In April 2004 I was able to go on a trip I had been waiting for. Steve Kossack arranged a workshop in Monument Valley. This was a special workshop for veterans of a previous workshop with him. Most of us who went had been talking about Monument Valley as one of our goals. We were not disappointed. We battled rain and cold, but in the end got some great images and saw some spectacular scenery. The trip was enhanced by Tom Phillips, our Navajo guide. I highly recommend Steve to you for great workshops. If you need a guide in Monument Valley country, Tom Phillips is great. See Tom's website for what he has to offer. (Editor's Note: Tom Phillips passed away in early 2012. His family appears to be keeping the guiding business going.)
Canon EOS 1Ds, Canon 24-70mm f/2.8 L @ 34mm, ISO 100
Sunrise at Monument Valley
It was raining fairly hard as we pulled into our motel in Mexican Hat well after dark the first night. We took only the essentials the next morning as we knew we would be climbing to Hunt's Mesa that afternoon. We met Tom Phillips at 5:00 am outside the gates to the park. We followed him to our sunrise location on the valley floor, the Totems. The weather did not cooperate and we didn't get much of a sunrise that morning. We then drove to some beautiful dunes and spent a couple of hours shooting there. Here are some images from that area as well as other locations on the valley floor.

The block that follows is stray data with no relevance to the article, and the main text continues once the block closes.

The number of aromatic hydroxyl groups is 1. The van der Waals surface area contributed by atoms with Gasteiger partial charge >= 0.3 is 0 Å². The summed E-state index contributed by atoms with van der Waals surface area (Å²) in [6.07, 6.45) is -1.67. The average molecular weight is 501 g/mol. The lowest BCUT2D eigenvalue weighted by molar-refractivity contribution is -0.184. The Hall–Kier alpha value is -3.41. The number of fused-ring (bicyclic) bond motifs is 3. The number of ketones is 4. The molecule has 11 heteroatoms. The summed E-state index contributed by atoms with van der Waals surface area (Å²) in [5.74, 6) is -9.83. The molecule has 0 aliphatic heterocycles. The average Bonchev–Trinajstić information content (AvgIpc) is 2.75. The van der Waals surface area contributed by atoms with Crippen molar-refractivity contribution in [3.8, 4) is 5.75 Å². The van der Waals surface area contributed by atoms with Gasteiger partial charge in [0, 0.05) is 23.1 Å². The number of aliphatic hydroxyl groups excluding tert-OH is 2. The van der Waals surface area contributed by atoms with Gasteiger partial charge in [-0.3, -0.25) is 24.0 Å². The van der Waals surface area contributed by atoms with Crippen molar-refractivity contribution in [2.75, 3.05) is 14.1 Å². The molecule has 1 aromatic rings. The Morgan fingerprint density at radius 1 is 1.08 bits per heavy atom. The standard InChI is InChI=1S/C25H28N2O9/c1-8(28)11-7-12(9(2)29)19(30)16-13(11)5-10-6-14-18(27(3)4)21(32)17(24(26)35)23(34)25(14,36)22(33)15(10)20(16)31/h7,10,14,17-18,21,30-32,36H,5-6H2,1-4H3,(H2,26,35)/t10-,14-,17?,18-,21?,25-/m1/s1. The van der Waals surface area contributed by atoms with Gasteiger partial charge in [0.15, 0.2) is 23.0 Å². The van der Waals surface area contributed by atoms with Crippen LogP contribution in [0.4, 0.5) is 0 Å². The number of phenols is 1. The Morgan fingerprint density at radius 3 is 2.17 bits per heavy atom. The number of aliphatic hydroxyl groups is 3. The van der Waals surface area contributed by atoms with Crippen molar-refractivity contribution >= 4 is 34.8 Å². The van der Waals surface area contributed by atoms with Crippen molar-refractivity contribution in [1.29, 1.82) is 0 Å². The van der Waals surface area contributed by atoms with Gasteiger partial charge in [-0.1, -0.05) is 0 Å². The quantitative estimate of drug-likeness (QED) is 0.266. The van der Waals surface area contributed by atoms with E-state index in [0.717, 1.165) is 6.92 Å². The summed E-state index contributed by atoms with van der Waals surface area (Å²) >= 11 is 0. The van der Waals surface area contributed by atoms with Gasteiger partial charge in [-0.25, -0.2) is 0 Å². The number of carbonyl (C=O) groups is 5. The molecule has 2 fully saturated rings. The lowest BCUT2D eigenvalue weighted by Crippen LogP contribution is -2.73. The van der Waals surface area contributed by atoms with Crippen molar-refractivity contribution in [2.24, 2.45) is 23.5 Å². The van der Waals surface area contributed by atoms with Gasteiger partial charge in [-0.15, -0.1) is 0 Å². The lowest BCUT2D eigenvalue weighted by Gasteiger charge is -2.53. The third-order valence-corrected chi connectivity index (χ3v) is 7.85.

Our itinerary included a climb to Hunt's Mesa with an overnight stay there. We started the roughly 3 1/2 mile hike in the early afternoon. We were told to expect a 10 ft climb up a rope ladder as well as a short scramble up some rocks. It turned out the rope ladder was about 60 ft long. You could travel the lower 75% of it by using the ladder as a big rope to pull yourself up the 60 degree slope. The last 15 ft was vertical. We did this with camera bags and tripods. Check out this photo by Patti Schulze to see what it was like. This is me on the ladder with Tom our guide.
Monument Valley is a Navajo Nation Tribal Park. Until recently I had assumed it was a National Monument or something similar. It is managed much like most national parks with a few differences. The visitor's center is open to all as well as a circle drive through the park. If you want to see more than those things you need to hire a Navajo guide. Tom Phillips was our guide for three days. See the link to his website on the main Monument Valley page. He not only showed us around the park, but tried to help us learn respect for the land and introduced us to several other Navajo's and showed us several ancient ruins.
Mystery Valley is to the south of the main Monument Valley. It's got it's own formations and many other attractions. You need a Navajo guide to travel through Mystery Valley. When I first heard about this valley, I thought it would be something to fill up a day, something not quite as nice as the "real thing", but was I wrong. It's a wonderful place that one could spend days in all by itself. The late afternoon of this day was the first time we had sunlight for more than a few moments.
These are the formations most people think of when recalling Monument Valley. We were blessed with just enough of a hole through the clouds to get some great sunrise shots. When we left our hotel at 4:30 am it looked like the entire sky was clear. By the time the sun actually came up, there was just a narrow break to let in some light. It ended up looking like it would be cloudy most of the day.